I have had a number of buyers ask me – what do I do when the seller makes a counter offer?
Don’t take it personally. This is part of the negotiation process. You want to pay as little as possible and the seller wants as much as possible, so you both need to find a middle ground. Unless you give them what they want, a counter-offer is normal and expected.
It’s good news…the seller did NOT reject your offer outright, refuse to talk further, or simply ignore your offer. So you are in the game.
Keep in mind that when a counter offer is made the original offer is no longer valid – the terms have been changed by the counter (although it might only be price, or closing date).
You have a choice to respond – with a counter offer of your own, or not. You can choose to walk away if you wish. You can accept the counter offer. Or you may accept some portion of it but make other revisions, say price.
In some states counter-offers must be done in writing(e.g., California has a form for counter-offers, number sequentially for each counter; in MA they typically do this verbally, at least where I worked in the Boston area). So find out the standard protocol for your area.
The negotiation goes back and forth until there is a “meeting of the minds” or one or the other party backs out.
If you haven’t figured this out yet, or given it much thought in your search, you really should.
I find that lots of buyers, when starting a search, do not have a good idea of what they want, but more importantly don’t have a list of priorities. How are you going to know that a certain community or neighborhood is right if you don’t have some idea of what is most important to you in your search?
Certainly, for most, price will be the big determining factor, and there isn’t much you can do about this. You can afford what you can. And depending on the market in your area, some communities will offer lots of options and others may offer nothing. But apart from that, what IS important?
- Community Services (parks, seniors services, recreational activities)
- Housing density (e.g., large lots, houses all line up next to each other, neighbors looking into you yard)
- An area that is growing and changing vs a stable area
- Access to amenities like shopping and restaurants
- Rural vs suburban vs urban – do you want a purely residential area or a mix of commercialand residential
- New housing vs older
- Views – hills, ocean, greenbelts, panoramic
- Diversity of housing vs not (e.g, tract homes)
- Detached vs attached (e.g., townhomes, mid-rise or high-rise buildings)
- Access to public transportation, freeways, major thoroughfares
The list could go on and on, but I urge you to give this some serious consideration before you look and buy. Some things may be more important than others, but you don’t want to not pay attention to those things that REALLY matter to you. Once you buy it’s too late.
This is a serious question – why do you bother with open houses?
For those of you who are not committed to buying or are not serious buyers, for whatever reason (financially not ready, haven’t made the decision, don’t know what you want, have no real interest in buying a home), I am wondering why you are bothering to go to Open Houses? Are you finding it helpful to crystallize your thinking about what you would like to buy? Are you going because you feel it’s the right thing to do? Bored and nothing else better to do? Checking out decor? Getting home decorating ideas? Or do you just enjoy looking at houses?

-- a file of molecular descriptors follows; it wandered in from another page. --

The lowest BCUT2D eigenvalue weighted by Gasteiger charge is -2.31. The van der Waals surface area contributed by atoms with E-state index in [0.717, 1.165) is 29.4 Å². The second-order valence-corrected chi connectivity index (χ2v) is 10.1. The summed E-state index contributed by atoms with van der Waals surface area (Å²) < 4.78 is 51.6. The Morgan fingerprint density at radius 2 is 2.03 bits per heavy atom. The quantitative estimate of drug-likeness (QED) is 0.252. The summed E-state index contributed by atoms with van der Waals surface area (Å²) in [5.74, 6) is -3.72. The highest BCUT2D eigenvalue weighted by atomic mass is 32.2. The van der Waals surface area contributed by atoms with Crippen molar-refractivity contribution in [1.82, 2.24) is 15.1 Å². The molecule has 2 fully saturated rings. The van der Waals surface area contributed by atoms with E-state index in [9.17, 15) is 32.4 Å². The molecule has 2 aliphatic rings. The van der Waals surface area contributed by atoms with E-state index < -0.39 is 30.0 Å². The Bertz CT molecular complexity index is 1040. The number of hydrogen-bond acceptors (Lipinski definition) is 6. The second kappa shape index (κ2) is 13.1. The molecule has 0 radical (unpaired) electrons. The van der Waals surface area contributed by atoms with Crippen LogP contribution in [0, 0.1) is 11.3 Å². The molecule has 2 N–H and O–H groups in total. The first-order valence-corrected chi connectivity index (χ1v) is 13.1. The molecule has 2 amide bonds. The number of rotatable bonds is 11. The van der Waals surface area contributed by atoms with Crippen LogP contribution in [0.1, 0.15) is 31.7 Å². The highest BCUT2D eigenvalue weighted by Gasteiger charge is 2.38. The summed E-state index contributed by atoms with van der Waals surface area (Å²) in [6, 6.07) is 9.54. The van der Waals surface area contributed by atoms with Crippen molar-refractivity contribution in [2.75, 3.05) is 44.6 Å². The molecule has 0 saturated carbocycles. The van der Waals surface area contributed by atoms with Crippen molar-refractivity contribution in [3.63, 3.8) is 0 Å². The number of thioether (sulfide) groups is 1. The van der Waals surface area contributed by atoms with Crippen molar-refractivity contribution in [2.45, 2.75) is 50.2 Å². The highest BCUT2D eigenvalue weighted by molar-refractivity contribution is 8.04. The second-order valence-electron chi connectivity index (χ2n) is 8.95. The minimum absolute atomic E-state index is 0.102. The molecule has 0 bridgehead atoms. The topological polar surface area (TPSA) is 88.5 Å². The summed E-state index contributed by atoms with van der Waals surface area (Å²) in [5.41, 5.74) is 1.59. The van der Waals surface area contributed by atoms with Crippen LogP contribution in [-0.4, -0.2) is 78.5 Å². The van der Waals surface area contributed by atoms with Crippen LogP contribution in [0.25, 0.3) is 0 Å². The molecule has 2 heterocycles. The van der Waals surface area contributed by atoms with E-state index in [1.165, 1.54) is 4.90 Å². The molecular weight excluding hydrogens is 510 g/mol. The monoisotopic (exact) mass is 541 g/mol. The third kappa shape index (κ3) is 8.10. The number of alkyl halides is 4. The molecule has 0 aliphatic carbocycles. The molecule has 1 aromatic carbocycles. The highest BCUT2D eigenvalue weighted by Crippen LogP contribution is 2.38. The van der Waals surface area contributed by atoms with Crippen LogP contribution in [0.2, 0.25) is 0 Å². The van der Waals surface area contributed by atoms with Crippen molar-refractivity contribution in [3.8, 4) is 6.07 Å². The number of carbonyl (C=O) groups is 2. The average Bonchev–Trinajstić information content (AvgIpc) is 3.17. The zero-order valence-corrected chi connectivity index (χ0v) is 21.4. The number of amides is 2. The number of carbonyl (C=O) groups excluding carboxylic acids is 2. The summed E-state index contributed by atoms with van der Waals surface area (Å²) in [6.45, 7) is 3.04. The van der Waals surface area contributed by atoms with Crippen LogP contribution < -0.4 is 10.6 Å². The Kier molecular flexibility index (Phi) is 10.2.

I’m not suggesting that you stop going if you really want to continue, but I do wonder about your reasons and the time you are spending doing so. I would recommend a bit of self-reflection here to consider this further.
If you are serious about buying, then you SHOULD bother with open houses, if you are not doing so.There are plenty of them out there, at least in my area of San Diego, and it’s a good chance to learn as much as you can about the market. The more education you have, the better your decision making will be when the right house comes along.
If you are already committed to an agent…great. Just be courteous and show them the loyalty they are extending you, and let the agent at the OH know you are already working with someone, and provide YOUR agent’s name. It will prevent some confusion should you decide you want to make an offer. Better yet, if you know in advance about the OHs you want to attend, your agent can call the OH host and let them know you will be by. And keep your agent informed of the homes you see and what you think about them.
So, why do YOU bother with open houses?
Have a great weekend!
I’m wondering…are you a lookey loo (or “lookey lou” if your prefer)? You have probably heard this moniker, but if not, it is a common one in our business. Agents, and others in the business, refer to folks who are “just looking” and not serious about buying as lookey loos.
Lookey Loos like to come to open houses just to, well, look – perhaps they are interested in checking out how homes are designed, decorated and furnished. Maybe they are seeking ideas for their own remodeling. Some appear to be dreaming about a new and more expensive home but are not really serious – they truly don’t want to buy or are not in a financial position to afford the kind of homes they are looking at. Neighbors, of course, are always curious, too – either they haven’t been in the home or they are comparing to their own. And there are likely other reasons too. Seems like some folks have nothing better to do on the weekend so they go to open houses. Maybe it’s a hobby?
Being a lookey loo is fine. If that’s what floats your boat, that’s cool. If you enjoy spending time exploring homes for sale, go right ahead. It’s nice to let others know you are “just looking” so you don’t mislead them, however. But usually it’s pretty obvious.
My question, however, is are you acting like a lookey loo but are actually serious about buying? Are you finding it hard making a decision? Are you trying to see every possible home in or near your price range, but finding that you cannot commit to making a decision on a home that suits your personal and financial needs? Are your actions saying “lookey loo” but are you telling your agent, or yourself, that you ARE a serious buyer.
Just something to think about. If you are really interested in making a home purchase, but not making the decisions you need to, I simply suggest that you consider why this might be so. Are you wasting your time right now? Perhaps you are mentally not ready? Or are scared to make the big decision(that’s common, especially for first time buyers). Acting like a lookie loo when you ARE serious is a waste of time. And you convey a message to others that tells them “I’m just looking” so they won’t be as helpful to you as they could. So you might not get the help you actually need.
Before you head out this weekend to look at open houses….again…ask yourself. Are you a lookey loo?
Have a terrific weekend!
Buyers often ask me if they should submit a personal letter with their offer, as a way of personalizing the proposal to the sellers. This is a good question, and it really depends on the situation.